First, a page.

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Complaints, lifehacks and a questionable recipe from Austin's Victorian-Era summers

 A black and white photo of Austin from 1882. It is a neighborhood with a couple houses and lots of green space.
Austin History Center, PICA 01090
Austin in 1882

This story was originally published on June 22, 2016.

Well, it’s summer. And, if there are any certainties in this life, you’re bound to hear people complaining about the heat – you’re also likely to see a smattering of summer recipes, as well as tips for beating the heat. So what sage wisdom did Austinites of summers past have to offer? What were Victorian-era Austinites' summer complaints?

Tip: To avoid summertime blood poisoning, don't eat meat.

An 1872 Democratic Statesman article entitled "Meat in Summer" curtly advises Austinites to be wary of their butchers’ wares, suggesting (rightly) that heat speeds up the decomposition of meats.

While the piece admitted meat like beeves, pork and fowl “must become partly decomposed before it becomes tender and fit to eat,” it also said Austinites should proceed with caution, lest they fall ill.

The eating of meats in this condition, especially in hot weather, poisons the blood with the products of decomposition, stimulates the system to unnatural action, increases the heat, produces a general condition of feverishness, and renders the person more liable to fevers, inflammations and other diseases.  
Complaint: The weather's not the problem. You're the problem.

A glowing "general remarks" editorial from an October 1886 edition of the Daily Statesman admitted Austin's prone to "Northers," but suggested the cold snaps helped "purify the atmosphere" and castigated those who find its heat oppressive. 

"In a word, anyone who would object to the climate of Austin, in the winter or summer, must be hard to please."

Tip: Don't go to Cincinnati. Do change your underwear.

For Austinites in the summer of 1891 – or the “heated term,” as it was called – meant “a slack trade as compared with the hurly-burly of the other eight or nine months of the year, more time to dance on the green, fewer oysters and more ice cream,” according to an August 4, 1891 article from the Austin Daily Statesman.

Responding to a Cincinnati Enquirer article lamenting a summer crimewave, the Daily Statesman commented:

“[S]ome people are foolish enough to go North for the summer; to turn their backs upon Austin’s cool, purple hills and seek discomfort among such scenes as the Enquirer pictures…The heated term in Texas simply means an exchange of heavy for thin underwear, excursions and the summer girl.” 

Tip: When in doubt, take a vacation, or a nerve tonic. Or both.

In what can only be described as an 1892 equivalent of sponsored content in the Austin Daily Statesman, the Peruna Manufacturing Company admitted that a vacation “is probably preferable to tonics; but for the tens of thousands who can take no rest the brain and nerve tonic of modern medical science is an indispensable safeguard.” So, if you can’t take a vacation, their nerve tonic is best for the “cure or prevention of all derangements due to hot weather.” 

Tip: Get outdoors, if you can.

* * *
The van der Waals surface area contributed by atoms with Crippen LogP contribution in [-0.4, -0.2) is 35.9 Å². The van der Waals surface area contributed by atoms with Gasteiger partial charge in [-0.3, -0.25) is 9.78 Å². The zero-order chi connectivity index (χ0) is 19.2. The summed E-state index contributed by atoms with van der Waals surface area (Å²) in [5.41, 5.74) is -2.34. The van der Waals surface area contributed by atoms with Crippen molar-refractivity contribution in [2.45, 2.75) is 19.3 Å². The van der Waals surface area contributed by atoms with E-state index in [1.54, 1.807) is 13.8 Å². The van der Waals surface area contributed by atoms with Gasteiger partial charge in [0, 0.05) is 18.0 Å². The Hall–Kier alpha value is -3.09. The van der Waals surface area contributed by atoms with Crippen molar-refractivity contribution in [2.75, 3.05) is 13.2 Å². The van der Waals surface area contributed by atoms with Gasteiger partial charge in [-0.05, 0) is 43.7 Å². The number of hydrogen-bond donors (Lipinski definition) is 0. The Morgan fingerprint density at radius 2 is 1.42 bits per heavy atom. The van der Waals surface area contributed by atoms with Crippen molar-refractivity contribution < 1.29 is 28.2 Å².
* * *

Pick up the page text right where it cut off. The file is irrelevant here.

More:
A heat wave descended on Austin on Friday July 1, 1894. A Daily Statesman account the next day reported it was 101 degrees in the shade, with a “breeze that fairly burned the cheek and withered all vegetation.”

Still, it was apparently cooler than the newspaper’s office, from which a writer lamented and pined to go outdoors because of the stifling heat in the office:

While humanity in general rested from their labors and sought the coolest spot they could find, the poor newspaper gang toiled the weary moments away in a stuffy office where the temperature was like that of a furnace. Taken all in all, yesterday was not a day conducive to good humor nor any great amount of labor.

Tip: If you eat hot foods, you "must suffer."

In 1895, the Austin Daily Statesman panned the consumption of “roast beef with rich gravy, potatoes heavily buttered, ham and eggs, [and] pork and beans” in hot weather. “[T]hey are adding artificial heat to natural heat and must suffer,” it said.

Tip: Wear Byronic collars.

An 1896 Daily Statesman article disparages the overly-starched, high collars of the Edwardian and Victorian eras, labeling them as one of the principle culprits of heat exhaustion.

“It is safe to say that the fashion of having the neck tightly encased in high collars is responsible for a great deal of discomfort, and that to return to the Byronic style of collar would be the most sensible innovation that could be made.” 

Complaint: Come to Austin, they said. It's nice, they said.

"I have been heartlessly betrayed," said Fred Davis to a Daily Statesman reporter in 1897. "Betrayed in the house of my friends, as it were." 

The employee of the district clerk's office said he was promised shady woodlands, waving grasses and the wild carols of songbirds. 

"The only carols I hear are those of ferocious mosquitoes," he said. 

Recipe: Yeast cake ginger beer.

There are plenty of ways to cool off in the summer, but an 1897 recipe for ginger beer seems dubious, at best. Maybe it's the home fermentation. Or maybe it's the requirement of one-quarter of a dissolved yeast cake. But if you've got the courage to try it, you can find the recipe below. You'll also find within a pro-tip for those suffering from a heat-related migraine: horseradish.

A recipe for ginger beer that calls for two ounces of pure ground ginger and one quarter of a yeast cake that has been dissolved.

Andrew Weber is a general assignment reporter for KUT, focusing on criminal justice, policing, courts and homelessness in Austin and Travis County. Got a tip? You can email him at Follow him on Twitter @England_Weber.
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